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American Judaism: A History Paperback – October 24, 2005
"Warlight" by Michael Ondaatje
A dramatic coming-of-age story set in the decade after World War II, "Warlight" is the mesmerizing new novel from the best-selling author of "The English Patient." Pre-order today
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From Publishers Weekly
Such scholars as Howard M. Sachar, Henry L. Feingold and Jacob R. Marcus, among others, have produced complete histories of American Jewry. Sarna, a Brandeis University professor who has published on various aspects of American Jewish history, now joins the ranks of his distinguished predecessors. Marking the 350th anniversary of Jewish settlement in New Amsterdam (now New York), this outstanding survey emphasizes the religious history of Jews in America. Since it is difficult to disentangle religious history from the entire story of how Jews fared generally in the United States, the book provides a sweeping overview of the trials, tribulations and triumphs of American Jews from 1654 to the present. Sarna writes in sprightly prose, usefully presenting anecdotes about some unfamiliar people and events: for example, he introduces Rachel "Ray" Frank, an obscure late-19th-century "charismatic woman Jewish revivalist." Full attention is also paid to the great rabbinical leaders, the movements they led and the problems they encountered. Sarna's fact-filled presentation demonstrates that American Jews have always worried about intermarriage, assimilation and continuity. At various times, they have found answers in regeneration, revitalization and renewal. Concluding with a consideration of contemporary dilemmas, Sarna draws from history the possibility that "American Jews will find creative ways to maintain and revitalize American Judaism."
Copyright © Reed Business Information, a division of Reed Elsevier Inc. All rights reserved. --This text refers to an out of print or unavailable edition of this title.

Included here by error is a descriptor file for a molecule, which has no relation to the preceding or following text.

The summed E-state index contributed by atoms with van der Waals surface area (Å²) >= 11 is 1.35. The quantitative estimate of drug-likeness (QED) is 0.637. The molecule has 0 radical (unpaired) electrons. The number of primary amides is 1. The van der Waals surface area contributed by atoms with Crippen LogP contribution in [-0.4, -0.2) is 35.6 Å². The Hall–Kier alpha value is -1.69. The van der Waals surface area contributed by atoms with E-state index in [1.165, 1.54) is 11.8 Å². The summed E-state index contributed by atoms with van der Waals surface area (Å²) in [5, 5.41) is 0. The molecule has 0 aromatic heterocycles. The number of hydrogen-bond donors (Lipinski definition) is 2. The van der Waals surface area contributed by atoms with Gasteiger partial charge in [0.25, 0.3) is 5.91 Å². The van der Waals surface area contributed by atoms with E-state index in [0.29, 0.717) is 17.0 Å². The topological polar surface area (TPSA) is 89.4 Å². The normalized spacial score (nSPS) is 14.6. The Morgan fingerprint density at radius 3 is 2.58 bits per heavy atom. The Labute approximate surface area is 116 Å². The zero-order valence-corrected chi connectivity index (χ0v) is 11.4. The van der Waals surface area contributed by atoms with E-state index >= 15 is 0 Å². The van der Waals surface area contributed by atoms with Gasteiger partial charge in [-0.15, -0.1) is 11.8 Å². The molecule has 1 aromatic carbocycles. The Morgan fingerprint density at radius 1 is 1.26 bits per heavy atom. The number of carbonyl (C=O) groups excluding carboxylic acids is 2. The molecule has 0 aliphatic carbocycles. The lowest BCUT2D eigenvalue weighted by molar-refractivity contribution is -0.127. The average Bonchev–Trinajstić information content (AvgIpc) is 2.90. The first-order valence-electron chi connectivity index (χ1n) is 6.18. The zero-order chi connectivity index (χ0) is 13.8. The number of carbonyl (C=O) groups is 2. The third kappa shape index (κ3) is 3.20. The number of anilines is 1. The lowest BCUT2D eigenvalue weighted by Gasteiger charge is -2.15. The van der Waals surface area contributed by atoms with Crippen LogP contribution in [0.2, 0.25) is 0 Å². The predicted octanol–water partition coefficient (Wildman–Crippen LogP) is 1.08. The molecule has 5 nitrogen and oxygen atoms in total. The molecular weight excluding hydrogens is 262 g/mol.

Sarna's detailed history of Jewish life in the U.S. spans 350 years, from its colonial beginnings in 1654 to the present. Sarna points out that already in the late colonial period American Judaism had begun to diverge from religious patterns that existed in Europe and the Caribbean. The American Revolution, the ratification of the Constitution, the passage of the Bill of Rights, and the nationwide democratization of religion further transformed Jewish religious life. Fear for American Judaism's future underlies many aspects of its history, but Sarna believes that the many creative responses to this fear, the innovations and revivals promoted by those determined to ensure that American Jewish life continues and thrives, seem of far greater historical significance. This comprehensive and insightful study of the American Jewish experience is much more than just a record of events. It is an account of how people shaped events: establishing and maintaining communities, responding to challenges, and working for change. It is compelling reading for Jews and non-Jews alike. George Cohen
Copyright © American Library Association. All rights reserved --This text refers to an out of print or unavailable edition of this title.
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His utilization of a documentary approach fits in well with the Jewish tradition of text study. It's quite remarkable how much information seems new even to those previously well versed in the subject.